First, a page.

Steven Spielberg answers ACs questions about his cinematic battle plan for SAVING PRIVATE RYAN.
Over the past half-century, World War II has been one of cinemas favorite subjects, spawning a genre that rivals the Western in sheer breadth. Countless films have been made about the granddaddy of all global conflicts, a roll call that runs the gamut of patriotic, action-oriented epics (Sands of Iwo Jima, Twelve OClock High, The Great Escape), searing documentaries (The Sorrow and the Pity, Shoah), biographical portraits of larger-than-life heroes (Patton, MacArthur) and villains (Hitler), romantic dramas (From Here to Eternity, Casablanca), spy thrillers (Saboteur, Eye of the Needle) revisionist satires (Catch-22), comedies (Mister Roberts) and even musicals (South Pacific).
Given the staggering number of pictures set during the "Good War," it would seem that a fresh perspective on this monumental event would require the attention of a truly gifted auteur with a unique sensibility. Enter Steven Spielberg, who was recently named the "most influential director of the 20th Century" by Time magazine. Spielberg demonstrated an affinity for the era with 1941, the Raiders of the Lost Ark trilogy and Empire of the Sun before stunning the worlds moviegoers with Schindlers List, a masterful dramatization of the Holocaust. The filmmaker and studio mogul has returned to his favorite historical period with Saving Private Ryan, an intense, strikingly authentic epic which uses the bloody D-Day invasion as its backdrop.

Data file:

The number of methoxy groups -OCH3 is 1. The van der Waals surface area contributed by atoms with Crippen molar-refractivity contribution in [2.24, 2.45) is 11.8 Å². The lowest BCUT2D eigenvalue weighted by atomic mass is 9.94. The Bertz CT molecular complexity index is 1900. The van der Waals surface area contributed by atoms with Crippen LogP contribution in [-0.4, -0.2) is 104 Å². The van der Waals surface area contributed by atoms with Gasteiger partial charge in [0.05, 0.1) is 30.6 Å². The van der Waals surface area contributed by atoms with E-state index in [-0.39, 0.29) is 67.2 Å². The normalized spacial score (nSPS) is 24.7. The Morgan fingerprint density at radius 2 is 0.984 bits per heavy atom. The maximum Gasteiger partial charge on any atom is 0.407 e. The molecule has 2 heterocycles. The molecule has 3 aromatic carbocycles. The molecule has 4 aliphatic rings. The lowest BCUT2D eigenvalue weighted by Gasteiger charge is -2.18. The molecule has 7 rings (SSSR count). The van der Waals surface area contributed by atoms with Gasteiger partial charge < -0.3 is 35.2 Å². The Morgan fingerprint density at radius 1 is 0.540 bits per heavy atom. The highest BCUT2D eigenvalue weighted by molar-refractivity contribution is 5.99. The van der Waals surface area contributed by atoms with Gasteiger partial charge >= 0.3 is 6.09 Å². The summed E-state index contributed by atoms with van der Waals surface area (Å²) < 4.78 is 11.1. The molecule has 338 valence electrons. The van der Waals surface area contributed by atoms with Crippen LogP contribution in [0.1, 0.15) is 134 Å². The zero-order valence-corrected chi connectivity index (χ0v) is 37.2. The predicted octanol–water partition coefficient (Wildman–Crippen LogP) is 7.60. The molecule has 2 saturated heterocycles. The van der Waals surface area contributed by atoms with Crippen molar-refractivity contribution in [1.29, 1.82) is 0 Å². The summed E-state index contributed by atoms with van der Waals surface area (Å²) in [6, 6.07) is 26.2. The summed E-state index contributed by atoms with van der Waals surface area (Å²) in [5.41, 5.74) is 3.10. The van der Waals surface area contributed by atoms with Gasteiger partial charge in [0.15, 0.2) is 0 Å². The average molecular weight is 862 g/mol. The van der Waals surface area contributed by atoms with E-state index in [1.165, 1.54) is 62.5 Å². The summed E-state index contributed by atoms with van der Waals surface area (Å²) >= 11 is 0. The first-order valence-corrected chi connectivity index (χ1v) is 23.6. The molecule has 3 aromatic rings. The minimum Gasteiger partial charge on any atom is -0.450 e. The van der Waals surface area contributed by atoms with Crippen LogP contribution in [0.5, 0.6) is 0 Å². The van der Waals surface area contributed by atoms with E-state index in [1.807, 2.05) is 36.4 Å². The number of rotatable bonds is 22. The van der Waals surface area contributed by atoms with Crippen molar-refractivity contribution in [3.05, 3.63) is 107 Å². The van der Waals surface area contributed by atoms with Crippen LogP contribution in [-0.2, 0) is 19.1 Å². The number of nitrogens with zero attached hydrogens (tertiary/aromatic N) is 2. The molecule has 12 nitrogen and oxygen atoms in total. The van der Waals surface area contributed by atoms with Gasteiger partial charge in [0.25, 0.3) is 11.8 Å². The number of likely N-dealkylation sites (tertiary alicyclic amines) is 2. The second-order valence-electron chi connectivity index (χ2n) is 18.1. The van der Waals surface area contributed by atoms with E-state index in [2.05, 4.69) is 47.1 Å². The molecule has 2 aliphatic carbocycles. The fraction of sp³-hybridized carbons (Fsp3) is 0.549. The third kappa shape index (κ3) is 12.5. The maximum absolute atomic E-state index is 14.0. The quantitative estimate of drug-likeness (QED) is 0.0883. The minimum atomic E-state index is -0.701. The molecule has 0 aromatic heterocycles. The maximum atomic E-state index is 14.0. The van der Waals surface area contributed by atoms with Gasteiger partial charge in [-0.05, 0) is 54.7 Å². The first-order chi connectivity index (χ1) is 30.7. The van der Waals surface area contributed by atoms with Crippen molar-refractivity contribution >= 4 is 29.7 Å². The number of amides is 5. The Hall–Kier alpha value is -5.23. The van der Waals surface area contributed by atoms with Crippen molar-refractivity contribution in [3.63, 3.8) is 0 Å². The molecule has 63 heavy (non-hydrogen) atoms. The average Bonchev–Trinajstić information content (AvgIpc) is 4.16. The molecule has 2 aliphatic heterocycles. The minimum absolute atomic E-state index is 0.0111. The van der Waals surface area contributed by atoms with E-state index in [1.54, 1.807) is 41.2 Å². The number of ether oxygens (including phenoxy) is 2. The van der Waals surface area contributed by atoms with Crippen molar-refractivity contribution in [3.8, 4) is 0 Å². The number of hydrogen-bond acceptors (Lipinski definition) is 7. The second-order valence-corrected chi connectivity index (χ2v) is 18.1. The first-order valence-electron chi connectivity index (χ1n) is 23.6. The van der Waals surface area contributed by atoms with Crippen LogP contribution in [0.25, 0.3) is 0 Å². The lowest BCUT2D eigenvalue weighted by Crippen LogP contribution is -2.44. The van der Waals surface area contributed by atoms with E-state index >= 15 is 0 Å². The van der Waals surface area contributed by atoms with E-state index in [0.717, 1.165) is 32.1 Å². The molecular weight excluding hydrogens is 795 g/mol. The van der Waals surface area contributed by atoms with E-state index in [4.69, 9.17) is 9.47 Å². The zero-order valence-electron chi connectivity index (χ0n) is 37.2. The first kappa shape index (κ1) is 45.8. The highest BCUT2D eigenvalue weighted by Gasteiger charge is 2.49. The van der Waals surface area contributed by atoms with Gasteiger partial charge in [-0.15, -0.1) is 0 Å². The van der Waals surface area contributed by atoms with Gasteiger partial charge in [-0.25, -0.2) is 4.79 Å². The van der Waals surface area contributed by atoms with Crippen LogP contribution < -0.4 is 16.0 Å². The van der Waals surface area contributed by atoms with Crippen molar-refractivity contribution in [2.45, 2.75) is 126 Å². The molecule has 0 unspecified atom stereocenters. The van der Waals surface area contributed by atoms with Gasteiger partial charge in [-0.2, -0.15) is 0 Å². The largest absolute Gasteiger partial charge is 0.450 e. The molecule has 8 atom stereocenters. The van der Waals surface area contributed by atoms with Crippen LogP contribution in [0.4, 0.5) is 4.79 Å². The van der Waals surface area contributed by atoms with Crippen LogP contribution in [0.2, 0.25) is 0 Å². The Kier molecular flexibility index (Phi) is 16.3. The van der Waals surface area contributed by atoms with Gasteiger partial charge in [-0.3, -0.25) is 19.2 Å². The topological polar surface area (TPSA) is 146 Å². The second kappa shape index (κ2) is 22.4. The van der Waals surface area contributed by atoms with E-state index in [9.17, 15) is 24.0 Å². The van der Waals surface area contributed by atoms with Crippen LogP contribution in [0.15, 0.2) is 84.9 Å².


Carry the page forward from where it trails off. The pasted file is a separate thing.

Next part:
Hollywood has rendered the pivotal Normandy battle before, most notably in the 1962 all-star CinemaScope spectacular The Longest Day (see Wrap Shot, page 120), which earned Oscars for both black-and-white cinematography (by the team of Jean Bourgoin, Walter Wottitz, Henri Persin and Pierre Levent) and special effects (Robert MacDonald and Jacques Maumont). But few filmmakers have demonstrated Spielbergs skill with large-scale action and the mechanics of suspense, and the director maintains that his rendering of the Omaha Beach massacre is "as unflinching as Schindlers List" in its depiction of wartime horrors.
Spielberg recently took time out of his busy schedule to answer ACs questions about his latest celluloid adventure.
American Cinematographer: Why are you so drawn to the World War II era as a setting for your films?
Steven Spielberg: I think that World War II is the most significant event of the last 100 years; the fate of the Baby Boomers and even Generation X was linked to the outcome. Beyond that, Ive just always been interested in World War II. My earliest films, which I made when I was about 14 years old, were combat pictures that were set both on the ground and in the air. For years now, Ive been looking for the right World War II story to shoot, and when Robert Rodat wrote Saving Private Ryan, I found it.
On the surface, World War II is a classic conflict between good and evil, but this picture addresses some philosophical issues which arent quite so clear-cut. The soldiers who are sent out to rescue Private Ryan are conflicted and openly critical of their mission.
Spielberg: From an historical perspective, the Second World War seems pretty cut-and-dried, or black-and-white. But inside a war, and inside combat, its technically chaotic and personally very contradictory. When we look back from the standpoint of history, we can say, Oh yeah, World War II clearly set the good and bad apart from one another. But inside combat, the issue is never that clear. To the soldiers fighting the war, it can be very confusing.
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